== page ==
By Bob Shuman
In Steve Cosson’s stage documentary on dying , The Undertaking (conceived in collaboration with Jessica Mitrani)–playing until February 4, at 59E59–vibrant, theatrical life comes from Aysan Celik and Dan Domingues jumping in and out of characters, like ones possessed, “ventriloquizing.” The term, discussed by philosopher Simon Critchley, who is impersonated in the show (and has been interviewed for it) posits that actors, in character, are haunted by ghosts (the dramatic role itself), “a being about whom we cannot know for sure whether it is alive or dead. It seems to be both.” Because Cosson provides a number of varied personalities in the work, The Undertaking highlights the transformative abilities of its two actors, speaking verbatim dialogue and imitating the playwright’s interviewees (whom the audience hears in recordings), whether they be Critchley or a South American who has eaten hallucinogenic plants, the actor and director of the Ridiculous Theatre Everett Quinton, or a woman recounting a near-death experience, among others.
Yet, despite his “palpable fear,” Cosson, who approaches current secular, perhaps faddish, thinking on dying, does not mention popular writers of the recent past, such as Harold M. Sherman and Elisabeth Kübler-Ross (what Ms. Celik would do with a German accent), who could actually help him. Whether or not Marcel Duchamp has a pithy quotation about death on his gravestone only helps people think about death fashionably, and Cosson seems to limit his discussion by not incorporating wider religious or spiritual perspectives. Obviously, the subject is uncomfortable for many, yet probably most maintain thoughts similar to the writer’s: “I feel like my particular relationship to [the] fear is that it’s so constant and so integrated that I rarely even experience it as fear. I just experience it as this, uh, this sort of, u uh, disquieting presence.” Still, Cosson can’t dramatize his feeling, beyond constructing a combine and describing it. Whereas Williams, Albee, Beckett, or Bergman would show the cold terror–maybe even solemn grandeur–in moving close to death, Cosson decides to throw a blanket over his head and hide.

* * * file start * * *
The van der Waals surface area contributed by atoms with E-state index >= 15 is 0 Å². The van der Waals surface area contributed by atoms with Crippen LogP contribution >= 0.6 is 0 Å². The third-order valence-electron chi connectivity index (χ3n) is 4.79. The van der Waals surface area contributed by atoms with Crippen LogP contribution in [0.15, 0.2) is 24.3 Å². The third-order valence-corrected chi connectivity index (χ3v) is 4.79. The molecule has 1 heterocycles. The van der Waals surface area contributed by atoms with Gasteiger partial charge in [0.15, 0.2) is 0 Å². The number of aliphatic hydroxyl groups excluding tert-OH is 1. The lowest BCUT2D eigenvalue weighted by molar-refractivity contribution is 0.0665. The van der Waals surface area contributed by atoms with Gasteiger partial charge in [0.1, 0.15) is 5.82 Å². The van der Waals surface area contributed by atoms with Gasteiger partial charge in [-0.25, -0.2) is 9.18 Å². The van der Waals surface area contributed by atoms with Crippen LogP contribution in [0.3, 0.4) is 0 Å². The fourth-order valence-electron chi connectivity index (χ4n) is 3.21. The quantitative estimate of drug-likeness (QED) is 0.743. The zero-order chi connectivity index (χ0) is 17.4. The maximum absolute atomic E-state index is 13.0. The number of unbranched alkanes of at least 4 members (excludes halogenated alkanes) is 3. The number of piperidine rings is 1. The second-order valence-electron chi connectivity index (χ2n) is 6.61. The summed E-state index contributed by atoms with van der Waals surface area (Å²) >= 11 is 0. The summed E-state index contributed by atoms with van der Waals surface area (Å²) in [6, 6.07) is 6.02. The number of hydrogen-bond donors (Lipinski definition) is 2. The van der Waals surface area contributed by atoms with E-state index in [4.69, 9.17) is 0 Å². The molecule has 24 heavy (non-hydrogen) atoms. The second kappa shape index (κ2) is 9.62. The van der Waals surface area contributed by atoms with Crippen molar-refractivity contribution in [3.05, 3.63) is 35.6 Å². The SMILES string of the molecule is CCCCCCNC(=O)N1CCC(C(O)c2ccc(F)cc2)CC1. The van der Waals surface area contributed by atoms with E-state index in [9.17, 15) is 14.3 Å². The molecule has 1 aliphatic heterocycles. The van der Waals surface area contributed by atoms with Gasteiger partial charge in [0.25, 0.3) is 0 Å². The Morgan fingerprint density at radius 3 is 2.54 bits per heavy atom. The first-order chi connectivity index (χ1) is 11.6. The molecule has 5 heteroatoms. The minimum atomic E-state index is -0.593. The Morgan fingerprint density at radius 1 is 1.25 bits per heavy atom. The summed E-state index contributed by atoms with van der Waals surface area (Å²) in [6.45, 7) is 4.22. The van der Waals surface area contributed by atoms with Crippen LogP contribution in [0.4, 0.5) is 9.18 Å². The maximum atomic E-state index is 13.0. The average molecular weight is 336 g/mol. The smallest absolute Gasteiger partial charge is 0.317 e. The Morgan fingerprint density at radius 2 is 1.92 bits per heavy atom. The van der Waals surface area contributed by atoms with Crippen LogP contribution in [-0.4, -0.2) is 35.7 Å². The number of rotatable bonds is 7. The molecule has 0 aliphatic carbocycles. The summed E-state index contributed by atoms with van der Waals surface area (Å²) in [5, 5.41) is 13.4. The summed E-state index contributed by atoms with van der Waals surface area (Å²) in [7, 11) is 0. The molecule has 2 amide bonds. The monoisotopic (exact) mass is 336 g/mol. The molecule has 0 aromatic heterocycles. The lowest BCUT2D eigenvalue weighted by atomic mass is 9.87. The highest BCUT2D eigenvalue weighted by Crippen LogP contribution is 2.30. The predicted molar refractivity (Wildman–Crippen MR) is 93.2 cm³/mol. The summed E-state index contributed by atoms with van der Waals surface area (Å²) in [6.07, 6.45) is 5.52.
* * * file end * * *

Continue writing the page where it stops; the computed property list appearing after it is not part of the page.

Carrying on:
Director, as well as a writer, he also uses footage of classic film, a technique, in the avant-garde toolkit, overused today (also in January, Split Britches rolled clips from Dr. Strangelove for Unexploded Ordnances, for example). Orpheus, the film referred to in Cosson’s piece, can be seen as parallel to the events of The Undertaking and is also drawn from an earlier story: the ancient myth of Orpheus and Eurydice. Cocteau sets his version in the modern day (the middle of the last century), and the script is the product of imaginative dramatic writing. Comparatively, Cosson has so overintellectualized his search for an understanding of dying that his performance piece can seem like a dramatic lecture or nonfiction book, a well-paced, well-produced evening of staged footnotes. He also misses dramatizing the story of his mother, not portrayed, whom the audience is told is currently in a nursing home with MS. Like Hamlet’s father, however, she may be the ghost demanding to be remembered most.
© 2018 by Bob Shuman. All rights reserved.
Photo: Dan Domingues and Aysan Celik in THE UNDERTAKING at 59E59 Theaters. Photo by Carol Rosegg.
Written and directed by Steve Cosson
Creative Collaborator and Psychopomp: Jessica Mitrani
Set and Costume Design: Marsha Ginsberg†
Lighting Design: Thomas Dunn†
Sound Design: Mikhail Fiksel†
Projection Design: Tal Yarden†
Stage Manager: Geoff Boronda*
Assistant Stage Manager: Rachael Gass*
Production Manager: Ron Nilson
Producer: Margaret Moll
ADDITIONAL STAFF FOR THE UNDERTAKING
Assistant Set and Costume Designer: Blake Palmer
Sound Design Associate: Lee Kinney
Dramaturgy: Jocelyn Clarke and Jacey Erwin
Interviews conducted by Steve Cosson, Jessica Mitrani, and Leonie Ettinger.
*appearing courtesy of Actors’ Equity Association
†member of United Scenic Artists, Local USA 829
Press: Karen Greco